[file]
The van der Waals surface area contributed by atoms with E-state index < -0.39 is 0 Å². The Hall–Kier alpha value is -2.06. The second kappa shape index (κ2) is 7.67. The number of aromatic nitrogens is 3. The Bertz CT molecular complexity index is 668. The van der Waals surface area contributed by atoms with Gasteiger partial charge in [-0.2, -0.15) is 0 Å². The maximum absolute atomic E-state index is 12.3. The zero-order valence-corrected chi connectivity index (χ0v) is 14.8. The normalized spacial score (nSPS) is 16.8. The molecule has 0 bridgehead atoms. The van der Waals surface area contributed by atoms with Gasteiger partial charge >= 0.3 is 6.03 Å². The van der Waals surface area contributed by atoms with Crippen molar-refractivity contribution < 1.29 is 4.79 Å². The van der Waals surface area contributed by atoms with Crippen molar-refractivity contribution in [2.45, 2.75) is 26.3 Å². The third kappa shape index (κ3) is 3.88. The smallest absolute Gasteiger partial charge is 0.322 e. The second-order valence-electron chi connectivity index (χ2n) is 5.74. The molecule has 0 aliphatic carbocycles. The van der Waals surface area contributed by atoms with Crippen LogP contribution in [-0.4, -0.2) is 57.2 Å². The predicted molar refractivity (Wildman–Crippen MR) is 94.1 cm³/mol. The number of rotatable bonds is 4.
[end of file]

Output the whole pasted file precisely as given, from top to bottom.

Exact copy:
The van der Waals surface area contributed by atoms with E-state index < -0.39 is 0 Å². The Hall–Kier alpha value is -2.06. The second kappa shape index (κ2) is 7.67. The number of aromatic nitrogens is 3. The Bertz CT molecular complexity index is 668. The van der Waals surface area contributed by atoms with Gasteiger partial charge in [-0.2, -0.15) is 0 Å². The maximum absolute atomic E-state index is 12.3. The zero-order valence-corrected chi connectivity index (χ0v) is 14.8. The normalized spacial score (nSPS) is 16.8. The molecule has 0 bridgehead atoms. The van der Waals surface area contributed by atoms with Gasteiger partial charge >= 0.3 is 6.03 Å². The van der Waals surface area contributed by atoms with Crippen molar-refractivity contribution < 1.29 is 4.79 Å². The van der Waals surface area contributed by atoms with Crippen molar-refractivity contribution in [2.45, 2.75) is 26.3 Å². The third kappa shape index (κ3) is 3.88. The smallest absolute Gasteiger partial charge is 0.322 e. The second-order valence-electron chi connectivity index (χ2n) is 5.74. The molecule has 0 aliphatic carbocycles. The van der Waals surface area contributed by atoms with Crippen LogP contribution in [-0.4, -0.2) is 57.2 Å². The predicted molar refractivity (Wildman–Crippen MR) is 94.1 cm³/mol. The number of rotatable bonds is 4.